Record-breaking metalens could revolutionize optical technologies
Traditional lenses — like the ones found in eyeglasses — are bulky, heavy and only focus light across a limited number of wavelengths. A new, ultrathin metalens developed by researchers at the University of California, Berkeley, uses an array of tiny, connected waveguides that resembles a fishnet to focus light at wavelengths spanning from the visible to the infrared with record-breaking efficiencies.
Unlike traditional lenses, the metalens is flat and compact and could be made small enough to fit inside increasingly miniaturized devices. The development could lead to game-changing advances in solar energy, virtual reality technology, medical imaging, information processing with light and other applications reliant upon optics.
“We have overcome what was regarded as a fundamental roadblock,” said study principal investigator Boubacar Kanté, associate professor of electrical engineering and computer sciences at UC Berkeley and faculty scientist at Lawrence Berkeley National Laboratory. “This is, simply, the thinnest, most efficient, broadest band flat lens in the world.”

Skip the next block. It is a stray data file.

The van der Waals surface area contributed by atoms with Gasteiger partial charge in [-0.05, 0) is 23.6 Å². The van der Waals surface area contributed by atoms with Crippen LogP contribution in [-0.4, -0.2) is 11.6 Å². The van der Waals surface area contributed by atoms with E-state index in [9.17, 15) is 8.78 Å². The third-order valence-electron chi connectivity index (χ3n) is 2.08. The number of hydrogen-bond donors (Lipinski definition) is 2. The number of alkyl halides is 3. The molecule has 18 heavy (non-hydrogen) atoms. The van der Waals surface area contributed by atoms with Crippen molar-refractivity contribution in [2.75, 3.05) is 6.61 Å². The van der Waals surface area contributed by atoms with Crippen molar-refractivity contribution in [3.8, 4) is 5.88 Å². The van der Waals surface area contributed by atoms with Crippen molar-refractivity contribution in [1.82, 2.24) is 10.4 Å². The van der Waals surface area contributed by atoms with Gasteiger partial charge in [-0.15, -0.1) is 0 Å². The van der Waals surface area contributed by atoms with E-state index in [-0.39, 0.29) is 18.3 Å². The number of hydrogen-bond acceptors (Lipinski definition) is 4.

The new technology, named the “Fishnet-Achromatic-Metalens (FAM),” is described in a study that appeared online June 25 in the journal Nature Communications.
While many methods have been proposed to implement flat lenses over the past decade, the arrival of the new metalens is the first time this combination of properties has been achieved.
The team demonstrated the ability of its fishnet-achromatic-metalens to capture 70% of incoming light in frequencies ranging from 640 nanometers (reddish-orange light) to 1,200 nanometers (infrared light). Light entering the fishnet metalens within that broad octave band of wavelengths would be focused at a single point on the other side of the lens.
“We are very excited by these results because many applications required the simultaneous processing of multiple wavelengths in a broad spectrum,” said Kanté. “This is the case for solar energy applications where we need to focus all colors of light for efficient solar cells or solar concentrators.”
A good next step, Kanté said, would be to develop processes that could enable larger scale production.